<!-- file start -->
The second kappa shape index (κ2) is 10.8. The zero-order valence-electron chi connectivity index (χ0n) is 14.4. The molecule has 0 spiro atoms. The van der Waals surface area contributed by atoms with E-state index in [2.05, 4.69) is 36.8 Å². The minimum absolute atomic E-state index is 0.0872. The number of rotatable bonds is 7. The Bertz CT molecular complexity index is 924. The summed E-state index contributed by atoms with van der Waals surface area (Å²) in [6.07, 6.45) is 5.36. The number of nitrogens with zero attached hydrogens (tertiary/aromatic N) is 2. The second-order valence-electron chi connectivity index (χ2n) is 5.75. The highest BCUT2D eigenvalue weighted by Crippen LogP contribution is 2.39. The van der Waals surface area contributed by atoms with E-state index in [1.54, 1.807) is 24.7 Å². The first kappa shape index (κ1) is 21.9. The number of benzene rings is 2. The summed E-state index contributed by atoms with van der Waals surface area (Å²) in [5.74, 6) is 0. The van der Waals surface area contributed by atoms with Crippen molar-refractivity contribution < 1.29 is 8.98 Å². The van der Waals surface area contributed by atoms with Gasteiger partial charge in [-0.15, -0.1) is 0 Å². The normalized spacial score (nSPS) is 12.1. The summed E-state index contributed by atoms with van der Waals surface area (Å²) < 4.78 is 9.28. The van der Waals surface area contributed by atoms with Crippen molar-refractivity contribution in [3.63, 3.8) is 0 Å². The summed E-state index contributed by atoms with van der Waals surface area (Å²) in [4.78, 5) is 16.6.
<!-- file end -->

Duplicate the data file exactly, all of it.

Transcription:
The second kappa shape index (κ2) is 10.8. The zero-order valence-electron chi connectivity index (χ0n) is 14.4. The molecule has 0 spiro atoms. The van der Waals surface area contributed by atoms with E-state index in [2.05, 4.69) is 36.8 Å². The minimum absolute atomic E-state index is 0.0872. The number of rotatable bonds is 7. The Bertz CT molecular complexity index is 924. The summed E-state index contributed by atoms with van der Waals surface area (Å²) in [6.07, 6.45) is 5.36. The number of nitrogens with zero attached hydrogens (tertiary/aromatic N) is 2. The second-order valence-electron chi connectivity index (χ2n) is 5.75. The highest BCUT2D eigenvalue weighted by Crippen LogP contribution is 2.39. The van der Waals surface area contributed by atoms with E-state index in [1.54, 1.807) is 24.7 Å². The first kappa shape index (κ1) is 21.9. The number of benzene rings is 2. The summed E-state index contributed by atoms with van der Waals surface area (Å²) in [5.74, 6) is 0. The van der Waals surface area contributed by atoms with Crippen molar-refractivity contribution < 1.29 is 8.98 Å². The van der Waals surface area contributed by atoms with Gasteiger partial charge in [-0.15, -0.1) is 0 Å². The normalized spacial score (nSPS) is 12.1. The summed E-state index contributed by atoms with van der Waals surface area (Å²) < 4.78 is 9.28. The van der Waals surface area contributed by atoms with Crippen molar-refractivity contribution in [3.63, 3.8) is 0 Å². The summed E-state index contributed by atoms with van der Waals surface area (Å²) in [4.78, 5) is 16.6.